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Piracy. Disinformation. Surveillance. CYBER is Motherboard’s podcast and reports on the dark underbelly of the internet.
TheTruthSpy, popular stalking software that markets itself to customers who want to surreptitiously monitor their spouses’ communications, exposes a slew of data from phones with the malware installed, including photos of children, pets servants and others related to babies.
The news is the latest in a long line of data breaches, exposures and hacks affecting stalkerware, whose products are often used by abusive partners or expose sensitive data of children. While the use of stalkerware is already an invasion of privacy by the person who installs it on the victim’s phone, the invasion is compounded by the fact that many of the companies that market and sell this software have bad cybersecurity practices and further expose data. on people’s phones to hackers or the general public. The The Federal Trade Commission has already acted against companies after Motherboard reported exposing children’s data.
Footage obtained by TruthSpy Motherboard includes a young boy looking directly at a camera, a photo taken of what appears to be a soiled baby’s diaper, an image of a pet cat, and other images clearly taken at the camera. inside someone’s house. These images were available to anyone visiting a particular URL on TheTruthSpy’s website.
Do you know anything else about stalkerware or know of another stalkerware violation? We would love to hear from you. Using a non-work phone or computer, you can contact Joseph Cox securely on Signal on +44 20 8133 5190, Wickr on josephcox, OTR chat on [email protected]or email [email protected].
Last week, a tipster provided Motherboard with a link to a Tor Onion service that hosted a selection of data pulled from TheTruthSpy. A readme file included in the data dump included the specific URL from which the images were available on TheTruthSpy’s website. The motherboard verified that on Wednesday the images were still available for download. The released data also included a selection of apparent GPS positions of the victims’ phones.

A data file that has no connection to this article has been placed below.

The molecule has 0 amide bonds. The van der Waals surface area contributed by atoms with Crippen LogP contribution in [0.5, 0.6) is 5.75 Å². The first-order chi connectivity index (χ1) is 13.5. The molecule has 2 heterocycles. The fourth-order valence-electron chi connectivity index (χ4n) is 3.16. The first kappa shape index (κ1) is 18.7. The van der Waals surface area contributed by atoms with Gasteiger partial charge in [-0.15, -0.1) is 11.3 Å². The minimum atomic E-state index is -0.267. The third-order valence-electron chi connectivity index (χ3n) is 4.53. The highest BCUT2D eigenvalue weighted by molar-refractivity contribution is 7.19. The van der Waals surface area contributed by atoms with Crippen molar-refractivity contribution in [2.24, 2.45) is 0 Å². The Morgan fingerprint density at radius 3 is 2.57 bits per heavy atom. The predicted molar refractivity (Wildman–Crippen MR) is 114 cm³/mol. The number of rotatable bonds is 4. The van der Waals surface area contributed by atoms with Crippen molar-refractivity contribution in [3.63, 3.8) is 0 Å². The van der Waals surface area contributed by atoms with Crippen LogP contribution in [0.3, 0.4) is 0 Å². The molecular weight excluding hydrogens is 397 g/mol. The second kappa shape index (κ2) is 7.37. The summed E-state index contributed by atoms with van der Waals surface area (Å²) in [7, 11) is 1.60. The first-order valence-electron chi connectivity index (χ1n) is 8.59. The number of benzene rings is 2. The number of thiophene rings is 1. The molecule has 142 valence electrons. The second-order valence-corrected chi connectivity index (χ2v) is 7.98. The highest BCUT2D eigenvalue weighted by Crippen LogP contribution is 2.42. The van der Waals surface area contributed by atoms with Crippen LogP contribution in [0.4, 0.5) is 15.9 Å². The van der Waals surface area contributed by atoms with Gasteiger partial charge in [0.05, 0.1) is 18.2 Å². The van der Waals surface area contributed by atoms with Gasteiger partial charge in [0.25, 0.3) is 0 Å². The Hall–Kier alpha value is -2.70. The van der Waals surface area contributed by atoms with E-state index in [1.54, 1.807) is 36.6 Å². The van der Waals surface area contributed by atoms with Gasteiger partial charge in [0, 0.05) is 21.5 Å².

Once installed on a victim’s phone, TheTruthSpy is able to intercept phone calls, siphon photos, read WhatsApp messages, track the phone’s GPS location and much more. These photos are then uploaded to TheTruthSpy’s servers where the stalkerware user can log in through a dashboard and view the collected material.
“If you feel like your spouse is cheating on you, you should spy on their phone. If they are mainly chatting, you can spy on text messages to read them secretly. “spy on text messages. It will give you all the information of the phone”, a 2021 blog post on TheTruthSpy website reads.
TheTruthSpy is part of a network of stalkerware applications that all use infrastructure maintained by a Vietnam-based company called 1Byte. As TechCrunch communicated in February, 1Byte exposes data from an entire fleet of stalkerware applications. TheTruthSpy data obtained by Motherboard appears to be related to this underlying vulnerability.
This isn’t even the first time TheTruthSpy’s data has been hacked or exposed. In 2018, a hacker told Motherboard they got access to the company’s servers and that there were over 10,000 TheTruthSpy customers.
TheTruthSpy did not respond to a request for comment.
In 2019, the FTC banned stalkerware company Retina-X and its owner James N. Johns Jr. from making any other mobile surveillance products unless they took steps to ensure the software was used only for legitimate purposes. This decision came after Motherboard reported that Retina-X had been hacked, twice.
The FTC said at the time that Retina-X and Johns violated the FTC’s prohibition against unfair and deceptive practices, as well as the Children’s Online Privacy Protection Act (COPPA), which requires companies to protect data for children under 13 years old.
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